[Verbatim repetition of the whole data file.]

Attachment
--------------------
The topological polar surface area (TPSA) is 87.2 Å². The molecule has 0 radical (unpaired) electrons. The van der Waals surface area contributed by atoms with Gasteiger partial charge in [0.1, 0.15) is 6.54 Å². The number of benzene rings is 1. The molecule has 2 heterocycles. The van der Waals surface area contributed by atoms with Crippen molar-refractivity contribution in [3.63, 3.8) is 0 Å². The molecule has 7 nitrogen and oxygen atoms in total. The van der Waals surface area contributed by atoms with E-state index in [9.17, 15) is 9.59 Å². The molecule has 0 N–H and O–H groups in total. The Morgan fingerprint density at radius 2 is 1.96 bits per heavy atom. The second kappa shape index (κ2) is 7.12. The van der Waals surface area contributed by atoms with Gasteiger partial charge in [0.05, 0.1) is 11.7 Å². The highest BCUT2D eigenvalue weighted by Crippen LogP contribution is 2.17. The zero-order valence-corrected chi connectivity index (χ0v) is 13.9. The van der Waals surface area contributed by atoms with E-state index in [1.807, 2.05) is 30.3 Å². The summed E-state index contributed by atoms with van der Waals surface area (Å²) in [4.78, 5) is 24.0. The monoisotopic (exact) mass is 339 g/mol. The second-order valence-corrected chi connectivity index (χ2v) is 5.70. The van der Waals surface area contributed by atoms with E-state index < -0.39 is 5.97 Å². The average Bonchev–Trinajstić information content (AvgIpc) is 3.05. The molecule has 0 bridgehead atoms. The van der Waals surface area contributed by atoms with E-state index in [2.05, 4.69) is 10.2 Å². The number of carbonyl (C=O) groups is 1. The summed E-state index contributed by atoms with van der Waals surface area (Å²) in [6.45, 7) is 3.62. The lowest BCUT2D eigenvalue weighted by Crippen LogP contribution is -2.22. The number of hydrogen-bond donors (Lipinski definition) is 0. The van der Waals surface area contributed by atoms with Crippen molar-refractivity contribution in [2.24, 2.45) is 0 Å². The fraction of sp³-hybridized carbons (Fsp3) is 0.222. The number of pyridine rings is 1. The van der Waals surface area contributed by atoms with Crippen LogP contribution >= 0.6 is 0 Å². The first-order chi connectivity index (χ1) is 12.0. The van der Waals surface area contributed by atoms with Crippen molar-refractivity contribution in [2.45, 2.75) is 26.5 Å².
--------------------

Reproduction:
The topological polar surface area (TPSA) is 87.2 Å². The molecule has 0 radical (unpaired) electrons. The van der Waals surface area contributed by atoms with Gasteiger partial charge in [0.1, 0.15) is 6.54 Å². The number of benzene rings is 1. The molecule has 2 heterocycles. The van der Waals surface area contributed by atoms with Crippen molar-refractivity contribution in [3.63, 3.8) is 0 Å². The molecule has 7 nitrogen and oxygen atoms in total. The van der Waals surface area contributed by atoms with E-state index in [9.17, 15) is 9.59 Å². The molecule has 0 N–H and O–H groups in total. The Morgan fingerprint density at radius 2 is 1.96 bits per heavy atom. The second kappa shape index (κ2) is 7.12. The van der Waals surface area contributed by atoms with Gasteiger partial charge in [0.05, 0.1) is 11.7 Å². The highest BCUT2D eigenvalue weighted by Crippen LogP contribution is 2.17. The zero-order valence-corrected chi connectivity index (χ0v) is 13.9. The van der Waals surface area contributed by atoms with E-state index in [1.807, 2.05) is 30.3 Å². The summed E-state index contributed by atoms with van der Waals surface area (Å²) in [4.78, 5) is 24.0. The monoisotopic (exact) mass is 339 g/mol. The second-order valence-corrected chi connectivity index (χ2v) is 5.70. The van der Waals surface area contributed by atoms with E-state index < -0.39 is 5.97 Å². The average Bonchev–Trinajstić information content (AvgIpc) is 3.05. The molecule has 0 bridgehead atoms. The van der Waals surface area contributed by atoms with E-state index in [2.05, 4.69) is 10.2 Å². The number of carbonyl (C=O) groups is 1. The summed E-state index contributed by atoms with van der Waals surface area (Å²) in [6.45, 7) is 3.62. The lowest BCUT2D eigenvalue weighted by Crippen LogP contribution is -2.22. The number of hydrogen-bond donors (Lipinski definition) is 0. The van der Waals surface area contributed by atoms with Crippen molar-refractivity contribution in [2.24, 2.45) is 0 Å². The fraction of sp³-hybridized carbons (Fsp3) is 0.222. The number of pyridine rings is 1. The van der Waals surface area contributed by atoms with Crippen LogP contribution >= 0.6 is 0 Å². The first-order chi connectivity index (χ1) is 12.0. The van der Waals surface area contributed by atoms with Crippen molar-refractivity contribution in [2.45, 2.75) is 26.5 Å².